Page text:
It seems that transaction fees are much harder to predict though, and are more closely based to the overall activity of the bitcoin economy.  Will this make it exceptionally hard to mine in the future?  Will it become analogous to playing the lottery?

No.

The Bitcoin network is constantly growing. Our current 1 MB block size limit is obviously unsustainable, and will soon be raised and (hopefully) eventually eliminated. Due to the size of the Bitcoin economy in the future, and the volume of transactions, miners will no longer need high transaction fees for every transaction. Transaction fees could eventually decrease to the point where microtransactions become feasible, and miners would still make much more than they do today.

If transaction volume is low, then miners will shut down and difficulty will decrease. If transaction volume is high, then miners will restart and difficulty will increase. Transaction fees may be unpredictable, but they will be both sufficient and manageable.
nevafuse
Sr. Member
****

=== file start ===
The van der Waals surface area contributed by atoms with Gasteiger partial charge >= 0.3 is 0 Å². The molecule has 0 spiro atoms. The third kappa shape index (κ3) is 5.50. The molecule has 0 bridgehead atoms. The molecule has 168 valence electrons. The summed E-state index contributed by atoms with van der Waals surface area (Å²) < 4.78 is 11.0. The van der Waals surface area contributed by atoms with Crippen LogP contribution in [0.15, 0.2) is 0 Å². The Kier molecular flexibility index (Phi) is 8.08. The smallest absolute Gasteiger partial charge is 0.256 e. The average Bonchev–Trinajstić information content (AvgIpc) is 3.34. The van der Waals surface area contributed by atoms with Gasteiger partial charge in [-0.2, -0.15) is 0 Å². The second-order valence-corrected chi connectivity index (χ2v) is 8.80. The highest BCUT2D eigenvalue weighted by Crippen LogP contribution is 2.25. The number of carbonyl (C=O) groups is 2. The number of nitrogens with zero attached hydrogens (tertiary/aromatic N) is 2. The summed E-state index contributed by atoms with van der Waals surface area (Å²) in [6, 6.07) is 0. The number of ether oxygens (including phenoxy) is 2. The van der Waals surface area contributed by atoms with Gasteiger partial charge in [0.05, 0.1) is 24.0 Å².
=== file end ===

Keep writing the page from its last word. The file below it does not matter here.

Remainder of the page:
Offline Offline

Activity: 248
Merit: 250


View Profile
January 30, 2013, 02:40:50 PM
 #3

It seems that transaction fees are much harder to predict though, and are more closely based to the overall activity of the bitcoin economy.  Will this make it exceptionally hard to mine in the future?  Will it become analogous to playing the lottery?

The block reward only changes every 4 years.  Currently the block reward easily covers mining costs (or miners would stop processing transactions w/o fees).  It will probably still be a few halvings before transaction fees come into play.  Once that is the case, they will probably be pretty steady except for a few months around the block reward decreases.  The larger miners will most likely post their fee requirements - and the smaller miners will follow their lead.  You'll probably be able to pay any fee you'd like, it will just correlate to how quickly it is added to a block.  The smaller the fee, the longer you'll have to wait.  But I think it will be pretty common knowledge what the current going rate is to get your transaction into the next block.  And obviously every 4 years the fees will increase until the block reward is practically none existent - then fees will become even more predictable.

The only reason to limit the block size is to subsidize non-Bitcoin currencies
notme
Legendary
*
Offline Offline

Activity: 1904
Merit: 1001


View Profile
January 30, 2013, 04:43:36 PM
 #4